Yearning for Wonderland
I am so excited because I got to choose this week’s Five Sentence Fiction inspiration word at Lillie McFerrin Writes.
So I picked Yearning. If you weren’t aware, it’s one of my very favorite words and the constant inspiration for this blog. Of course I had to enter!
Despite the fact that I am short on sleep, I scribbled my entry on a tiny square of paper at work, folded it up and smuggled it home to share with you. Be sure to go read the other ‘Yearning’ entries and maybe enter yourself!
The room was strangely still — even the dove loose in the rafters was hushed — and white muslin curtains flapped loose in the breeze. A thick rope was knotted tight round the carved mahogany bedpost; his eye traced it across the floor and over the edge of the window sill.
Her pillow, plumped up on her neatly made bed, had a note pinned to the satin coverlet: ‘I couldn’t wait any more.’
Far below, he heard departing hoof beats and watched as she rode his horse away.
“Fair Rosamund” (detail) by John William Waterhouse
However, I have decided this is a cowardly stance. In support of my awesome and amazing writing friends, Lillie McFerrin, Daniel Swensen, Angie Richmond and Angela Goff, I am entering my tiny, humble piece-ling into their Super Cool Blog Hop Contest. In 300 words or less, write a piece of flash fiction, poetry or song using the photo prompt below. You can go here for the details. Below is my wee entry. *covers eyes* Okay, now you can read it.
I’m so thrilled to be writing for Yearning For Wonderland! I hope to cast off the crass exterior of my Dasia Has A Blog voice to show my more sensitive, fancy side.
Warning: this post is more pictures than words. This is me practicing being demure and soft-spoken, and is in no way because I spent the whole afternoon googling fancy hats instead of actually writing stuff about them.
- Your hat may be overly embellished if every picnic is interrupted by the sharp-beaked attacks of magpies and crows.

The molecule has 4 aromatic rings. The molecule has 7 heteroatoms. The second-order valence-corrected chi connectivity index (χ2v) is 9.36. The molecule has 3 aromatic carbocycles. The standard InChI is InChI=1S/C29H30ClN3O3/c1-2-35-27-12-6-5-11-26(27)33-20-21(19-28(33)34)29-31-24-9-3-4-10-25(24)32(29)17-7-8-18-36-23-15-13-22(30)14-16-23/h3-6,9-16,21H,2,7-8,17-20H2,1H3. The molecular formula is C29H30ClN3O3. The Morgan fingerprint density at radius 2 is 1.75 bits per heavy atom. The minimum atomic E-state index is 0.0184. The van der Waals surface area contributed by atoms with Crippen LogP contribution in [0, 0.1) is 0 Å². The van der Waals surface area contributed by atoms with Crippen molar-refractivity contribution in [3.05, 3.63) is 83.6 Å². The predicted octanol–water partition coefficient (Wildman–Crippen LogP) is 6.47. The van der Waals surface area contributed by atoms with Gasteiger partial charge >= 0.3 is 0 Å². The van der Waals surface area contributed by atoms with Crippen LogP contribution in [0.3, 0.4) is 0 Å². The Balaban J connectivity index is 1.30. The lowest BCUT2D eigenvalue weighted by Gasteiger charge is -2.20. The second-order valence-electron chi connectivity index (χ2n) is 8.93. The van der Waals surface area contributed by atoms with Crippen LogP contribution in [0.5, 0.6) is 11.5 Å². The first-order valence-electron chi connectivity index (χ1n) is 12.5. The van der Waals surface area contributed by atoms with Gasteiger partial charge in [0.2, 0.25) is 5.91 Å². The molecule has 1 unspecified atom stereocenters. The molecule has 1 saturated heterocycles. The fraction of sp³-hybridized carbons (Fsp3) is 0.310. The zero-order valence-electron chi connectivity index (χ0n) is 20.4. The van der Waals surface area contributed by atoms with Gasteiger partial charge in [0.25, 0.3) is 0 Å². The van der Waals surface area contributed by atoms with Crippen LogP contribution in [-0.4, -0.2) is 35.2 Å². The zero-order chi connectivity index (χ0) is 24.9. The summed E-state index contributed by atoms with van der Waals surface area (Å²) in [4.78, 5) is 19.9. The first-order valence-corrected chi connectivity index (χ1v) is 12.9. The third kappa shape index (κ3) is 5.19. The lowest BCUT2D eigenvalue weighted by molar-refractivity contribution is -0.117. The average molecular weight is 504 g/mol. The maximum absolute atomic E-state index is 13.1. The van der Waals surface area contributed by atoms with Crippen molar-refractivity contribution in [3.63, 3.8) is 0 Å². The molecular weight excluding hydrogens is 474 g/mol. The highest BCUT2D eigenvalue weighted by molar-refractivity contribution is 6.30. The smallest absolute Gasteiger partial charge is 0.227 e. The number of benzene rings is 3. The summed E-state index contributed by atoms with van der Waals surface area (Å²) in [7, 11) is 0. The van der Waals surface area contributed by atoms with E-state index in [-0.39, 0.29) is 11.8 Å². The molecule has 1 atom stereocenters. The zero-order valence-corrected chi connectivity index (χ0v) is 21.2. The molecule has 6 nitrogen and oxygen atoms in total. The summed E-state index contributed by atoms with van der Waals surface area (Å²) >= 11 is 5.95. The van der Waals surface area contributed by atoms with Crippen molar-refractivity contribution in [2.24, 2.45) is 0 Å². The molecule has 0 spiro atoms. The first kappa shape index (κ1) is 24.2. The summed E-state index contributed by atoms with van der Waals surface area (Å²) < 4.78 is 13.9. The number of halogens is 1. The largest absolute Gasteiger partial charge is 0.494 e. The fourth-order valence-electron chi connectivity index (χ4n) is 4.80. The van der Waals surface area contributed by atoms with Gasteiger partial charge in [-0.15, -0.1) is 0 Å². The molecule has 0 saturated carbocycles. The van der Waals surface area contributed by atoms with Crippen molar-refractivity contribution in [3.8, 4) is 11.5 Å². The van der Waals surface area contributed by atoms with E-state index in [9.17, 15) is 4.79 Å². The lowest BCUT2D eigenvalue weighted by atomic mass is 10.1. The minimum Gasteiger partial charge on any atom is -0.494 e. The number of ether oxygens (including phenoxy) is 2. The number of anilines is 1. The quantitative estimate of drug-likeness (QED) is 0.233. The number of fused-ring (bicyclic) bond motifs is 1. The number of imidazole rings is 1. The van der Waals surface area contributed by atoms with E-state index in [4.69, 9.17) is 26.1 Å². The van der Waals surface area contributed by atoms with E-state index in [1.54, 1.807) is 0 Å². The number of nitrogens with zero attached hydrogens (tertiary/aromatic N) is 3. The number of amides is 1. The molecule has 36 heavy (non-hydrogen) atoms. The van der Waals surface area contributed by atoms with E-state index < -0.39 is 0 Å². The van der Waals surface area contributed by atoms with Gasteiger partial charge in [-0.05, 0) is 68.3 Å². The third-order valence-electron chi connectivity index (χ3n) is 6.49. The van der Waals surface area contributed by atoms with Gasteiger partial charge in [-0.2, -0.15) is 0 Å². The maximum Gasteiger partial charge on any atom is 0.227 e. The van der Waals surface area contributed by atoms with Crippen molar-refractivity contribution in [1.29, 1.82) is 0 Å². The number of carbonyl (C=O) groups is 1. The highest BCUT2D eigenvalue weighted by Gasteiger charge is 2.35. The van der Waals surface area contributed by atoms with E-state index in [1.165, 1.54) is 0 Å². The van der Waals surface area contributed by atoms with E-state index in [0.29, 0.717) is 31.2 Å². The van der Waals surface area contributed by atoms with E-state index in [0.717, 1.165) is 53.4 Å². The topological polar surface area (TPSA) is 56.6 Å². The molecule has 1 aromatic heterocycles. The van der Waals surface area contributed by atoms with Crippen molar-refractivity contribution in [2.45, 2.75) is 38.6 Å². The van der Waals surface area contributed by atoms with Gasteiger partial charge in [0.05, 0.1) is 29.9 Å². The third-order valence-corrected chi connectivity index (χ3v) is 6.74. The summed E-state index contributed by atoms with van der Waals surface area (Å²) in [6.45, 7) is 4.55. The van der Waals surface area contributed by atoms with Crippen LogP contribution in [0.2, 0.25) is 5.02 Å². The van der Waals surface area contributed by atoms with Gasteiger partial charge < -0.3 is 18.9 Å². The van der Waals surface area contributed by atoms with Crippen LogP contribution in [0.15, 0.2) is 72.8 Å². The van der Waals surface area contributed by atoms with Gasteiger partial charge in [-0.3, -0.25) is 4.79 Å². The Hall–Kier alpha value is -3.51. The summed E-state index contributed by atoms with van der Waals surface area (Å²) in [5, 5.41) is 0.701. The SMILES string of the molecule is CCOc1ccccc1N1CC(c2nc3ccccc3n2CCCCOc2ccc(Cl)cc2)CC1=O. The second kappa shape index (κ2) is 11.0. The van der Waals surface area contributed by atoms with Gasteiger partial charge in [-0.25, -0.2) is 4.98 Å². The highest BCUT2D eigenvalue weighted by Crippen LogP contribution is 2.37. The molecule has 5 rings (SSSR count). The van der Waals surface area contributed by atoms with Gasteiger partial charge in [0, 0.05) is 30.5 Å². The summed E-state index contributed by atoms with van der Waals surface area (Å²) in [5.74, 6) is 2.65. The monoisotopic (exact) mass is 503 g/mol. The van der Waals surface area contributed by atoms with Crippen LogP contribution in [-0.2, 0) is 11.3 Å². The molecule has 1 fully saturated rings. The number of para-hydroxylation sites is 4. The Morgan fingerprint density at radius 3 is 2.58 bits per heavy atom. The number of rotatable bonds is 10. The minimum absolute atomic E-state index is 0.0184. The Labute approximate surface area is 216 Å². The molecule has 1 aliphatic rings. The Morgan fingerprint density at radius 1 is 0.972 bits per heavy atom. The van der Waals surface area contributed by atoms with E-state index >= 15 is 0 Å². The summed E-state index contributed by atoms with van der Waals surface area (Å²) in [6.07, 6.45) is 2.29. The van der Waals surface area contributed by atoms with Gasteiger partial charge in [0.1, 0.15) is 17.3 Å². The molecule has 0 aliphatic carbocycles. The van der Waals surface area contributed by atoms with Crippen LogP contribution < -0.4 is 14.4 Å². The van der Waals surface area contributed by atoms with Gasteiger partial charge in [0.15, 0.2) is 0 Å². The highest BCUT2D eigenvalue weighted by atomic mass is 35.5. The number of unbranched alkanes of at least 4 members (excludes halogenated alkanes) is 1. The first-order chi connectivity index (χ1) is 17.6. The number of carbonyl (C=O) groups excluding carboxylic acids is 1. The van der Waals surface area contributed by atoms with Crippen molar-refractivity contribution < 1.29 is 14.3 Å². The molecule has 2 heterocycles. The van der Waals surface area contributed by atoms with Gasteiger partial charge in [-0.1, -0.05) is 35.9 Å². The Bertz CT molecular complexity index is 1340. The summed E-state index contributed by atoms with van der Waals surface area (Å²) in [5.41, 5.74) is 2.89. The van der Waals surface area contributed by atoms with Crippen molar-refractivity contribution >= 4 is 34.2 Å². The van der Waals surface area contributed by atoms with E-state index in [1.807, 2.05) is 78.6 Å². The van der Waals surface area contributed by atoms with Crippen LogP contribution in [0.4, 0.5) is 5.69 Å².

- Your hat may be too complicated if it could double as a wedding centerpiece, or if it compels you to join it in couple’s counseling.
- Your hat may be ahead of its time if it requires batteries or comes with a fog machine to instantly create romantic moments on deserted moors.
- Your hat may be a tad old-fashioned if it tells stories of walking to school barefoot through the snow.
- Your hat might possibly be too large if smaller hats begin to orbit your hat.
I sat in the molded red plastic chair in the hallway, staring at my bare feet. I tried wiggling one big toe and then the other. They wiggled appropriately, but I still sort of wished for a magazine or something, if I were able to read.
“NEXT!” called out the voice, booming down the empty corridor. I looked to my left and my right and saw no one, so I hopped down and toddled into the office. It was full of bookshelves filled with musty books. The dust motes caught the sunlight and sparkled, a legion of fireflies.
“Name?” came the voice again. I tried to peer over the edge of the desk to see the voice. All I could see was a podge of thinning brown hair, combed over neatly to cover a burgeoning bald spot.
“Um, don’t have one yet,” said I, tremulously.
“I know that,” was the impatient reply, “What do you wish to be called?”
“How about Brunhilde?”
“Surely you’re joking,” the bald spot bobbed and weaved as he turned another page of the massive book in front of him,”Best to choose a nice inoffensive name, like Sarah or Ellen. That will give you a lot more choices.”
“I think they should pick my name,” I offered, doing my best to keep the sulky out of my voice. “I mean, I hope I can find a pair with good taste.”
“What else?” His voice was disinterested, rather the aural equivalent of picking one’s nose and flicking it at the wall.
“Well, I’d like it if they were smart people. The kind that you could talk to about Shakespeare and Abraham Lincoln and…um, paradigms.”
“Don’t pretend you know what any of those things are yet. What else?”
I crawled up into the arm chair across from the desk, but it was still a low squishy well of leather. I did manage to see the voice’s eyebrows, though; they were like ungroomed caterpillars and rather expressive.
“They should be funny. Not take each other too seriously. Maybe they could sing while they vacuum. I’d like it if they could laugh at themselves and at me too. Maybe the dad could teach me how to make funny faces in the mirror and how to dance like he’s starring in a Cecil B. DeMille musical. Maybe the mom could show me how to mummify a Barbie Doll and how to direct a room full of unruly people into doing what you need them to do.” I piped up, in a voice quite unlike my own, “It’s called ACT-ING!”